The Common Weakness Enumeration (CWE™) Top 25 Most Dangerous Software Errors (CWE Top 25) is a demonstrative list of the most widespread and critical weaknesses that can lead to serious vulnerabilities in software. These weaknesses are often easy to find and exploit.
The top error “score” of 76 for “Improper Restriction of Operations within the Bounds of a Memory Buffer” stands far above the total distribution, and about half are above a score of 10:
Special consideration will be given to creators who promote a vibrant commons; increase users’ autonomy, privacy, and control over their own data; promote diversity and inclusion on the internet; and increase access to the full capacity of the internet, both for content consumption and content creation, and for communities and individuals that have historically been marginalized, disadvantaged, or without access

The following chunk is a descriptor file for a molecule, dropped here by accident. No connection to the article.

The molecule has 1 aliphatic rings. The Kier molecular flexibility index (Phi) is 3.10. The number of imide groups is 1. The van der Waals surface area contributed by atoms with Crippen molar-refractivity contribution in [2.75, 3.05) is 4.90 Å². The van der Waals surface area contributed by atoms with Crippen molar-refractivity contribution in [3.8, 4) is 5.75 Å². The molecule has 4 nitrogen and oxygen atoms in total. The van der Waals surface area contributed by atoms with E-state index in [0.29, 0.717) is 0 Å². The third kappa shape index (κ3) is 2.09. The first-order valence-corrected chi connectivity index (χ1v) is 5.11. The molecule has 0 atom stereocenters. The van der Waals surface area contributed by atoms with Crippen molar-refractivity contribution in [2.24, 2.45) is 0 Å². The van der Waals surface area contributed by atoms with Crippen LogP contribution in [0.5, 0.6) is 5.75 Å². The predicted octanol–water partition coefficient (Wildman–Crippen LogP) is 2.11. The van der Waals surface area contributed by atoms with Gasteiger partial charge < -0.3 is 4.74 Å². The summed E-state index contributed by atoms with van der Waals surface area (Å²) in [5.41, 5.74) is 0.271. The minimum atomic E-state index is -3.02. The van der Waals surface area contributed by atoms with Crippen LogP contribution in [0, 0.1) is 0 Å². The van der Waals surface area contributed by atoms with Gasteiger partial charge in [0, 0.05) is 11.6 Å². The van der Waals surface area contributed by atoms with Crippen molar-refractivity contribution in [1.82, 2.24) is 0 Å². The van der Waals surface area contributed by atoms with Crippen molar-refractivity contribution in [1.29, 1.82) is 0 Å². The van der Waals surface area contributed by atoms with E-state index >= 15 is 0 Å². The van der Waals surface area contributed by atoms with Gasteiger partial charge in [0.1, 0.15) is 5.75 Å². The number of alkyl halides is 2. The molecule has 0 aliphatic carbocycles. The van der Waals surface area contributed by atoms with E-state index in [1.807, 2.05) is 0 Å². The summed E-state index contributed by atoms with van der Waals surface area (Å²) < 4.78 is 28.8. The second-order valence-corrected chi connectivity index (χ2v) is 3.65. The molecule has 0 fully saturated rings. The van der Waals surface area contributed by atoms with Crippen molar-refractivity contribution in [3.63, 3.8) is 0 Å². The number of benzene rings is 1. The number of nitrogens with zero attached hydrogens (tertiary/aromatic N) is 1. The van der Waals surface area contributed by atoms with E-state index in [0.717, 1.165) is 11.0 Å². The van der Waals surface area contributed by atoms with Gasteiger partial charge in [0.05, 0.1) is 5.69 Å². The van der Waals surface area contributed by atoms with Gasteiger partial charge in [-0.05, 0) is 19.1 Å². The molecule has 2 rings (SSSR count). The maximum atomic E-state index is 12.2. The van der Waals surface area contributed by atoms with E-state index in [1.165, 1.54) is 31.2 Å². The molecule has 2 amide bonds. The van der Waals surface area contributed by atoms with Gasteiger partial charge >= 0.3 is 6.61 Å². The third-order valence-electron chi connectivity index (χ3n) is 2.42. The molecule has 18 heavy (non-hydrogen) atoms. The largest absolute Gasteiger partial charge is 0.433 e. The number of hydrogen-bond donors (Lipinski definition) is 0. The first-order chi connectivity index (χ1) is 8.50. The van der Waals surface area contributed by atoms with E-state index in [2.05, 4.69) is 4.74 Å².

Angela van der Kloof, a cycling expert and project leader with the Delft mobility consultancy Mobycon, told me, “From a young age in the Netherlands, we’re trained to take note of others. Not by a teacher but by the way we do things. I think we are very much used to physical negotiation.” Dutch people live in small houses, ride on crowded trains, and generally jostle against one another—the Netherlands has the sixteenth-highest population density in the world. Navigating complicated traffic situations, calmly and systematically, came naturally to our neighbors.
The key to this story is actually how Dutch women had the power to organize and campaign for protecting children from being murdered by people operating cars: